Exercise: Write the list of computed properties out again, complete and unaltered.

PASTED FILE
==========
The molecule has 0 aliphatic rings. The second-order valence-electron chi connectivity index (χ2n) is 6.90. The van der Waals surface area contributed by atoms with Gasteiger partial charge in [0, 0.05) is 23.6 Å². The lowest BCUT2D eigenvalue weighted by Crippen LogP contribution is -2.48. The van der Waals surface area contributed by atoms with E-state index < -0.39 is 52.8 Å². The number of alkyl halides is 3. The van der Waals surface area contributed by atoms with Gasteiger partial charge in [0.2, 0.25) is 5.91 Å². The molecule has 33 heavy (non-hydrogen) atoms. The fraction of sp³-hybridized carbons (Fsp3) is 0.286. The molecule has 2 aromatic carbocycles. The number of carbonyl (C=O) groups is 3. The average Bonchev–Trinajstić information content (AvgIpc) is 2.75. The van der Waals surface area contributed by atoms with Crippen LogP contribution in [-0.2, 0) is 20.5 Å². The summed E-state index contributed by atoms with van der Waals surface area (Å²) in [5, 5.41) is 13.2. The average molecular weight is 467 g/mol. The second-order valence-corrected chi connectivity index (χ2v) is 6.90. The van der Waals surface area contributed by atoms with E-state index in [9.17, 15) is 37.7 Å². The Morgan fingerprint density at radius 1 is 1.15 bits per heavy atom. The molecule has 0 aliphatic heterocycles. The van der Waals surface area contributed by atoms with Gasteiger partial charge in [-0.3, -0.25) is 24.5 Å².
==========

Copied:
The molecule has 0 aliphatic rings. The second-order valence-electron chi connectivity index (χ2n) is 6.90. The van der Waals surface area contributed by atoms with Gasteiger partial charge in [0, 0.05) is 23.6 Å². The lowest BCUT2D eigenvalue weighted by Crippen LogP contribution is -2.48. The van der Waals surface area contributed by atoms with E-state index < -0.39 is 52.8 Å². The number of alkyl halides is 3. The van der Waals surface area contributed by atoms with Gasteiger partial charge in [0.2, 0.25) is 5.91 Å². The molecule has 33 heavy (non-hydrogen) atoms. The fraction of sp³-hybridized carbons (Fsp3) is 0.286. The molecule has 2 aromatic carbocycles. The number of carbonyl (C=O) groups is 3. The average Bonchev–Trinajstić information content (AvgIpc) is 2.75. The van der Waals surface area contributed by atoms with Crippen LogP contribution in [-0.2, 0) is 20.5 Å². The summed E-state index contributed by atoms with van der Waals surface area (Å²) in [5, 5.41) is 13.2. The average molecular weight is 467 g/mol. The second-order valence-corrected chi connectivity index (χ2v) is 6.90. The van der Waals surface area contributed by atoms with E-state index in [9.17, 15) is 37.7 Å². The Morgan fingerprint density at radius 1 is 1.15 bits per heavy atom. The molecule has 0 aliphatic heterocycles. The van der Waals surface area contributed by atoms with Gasteiger partial charge in [-0.3, -0.25) is 24.5 Å².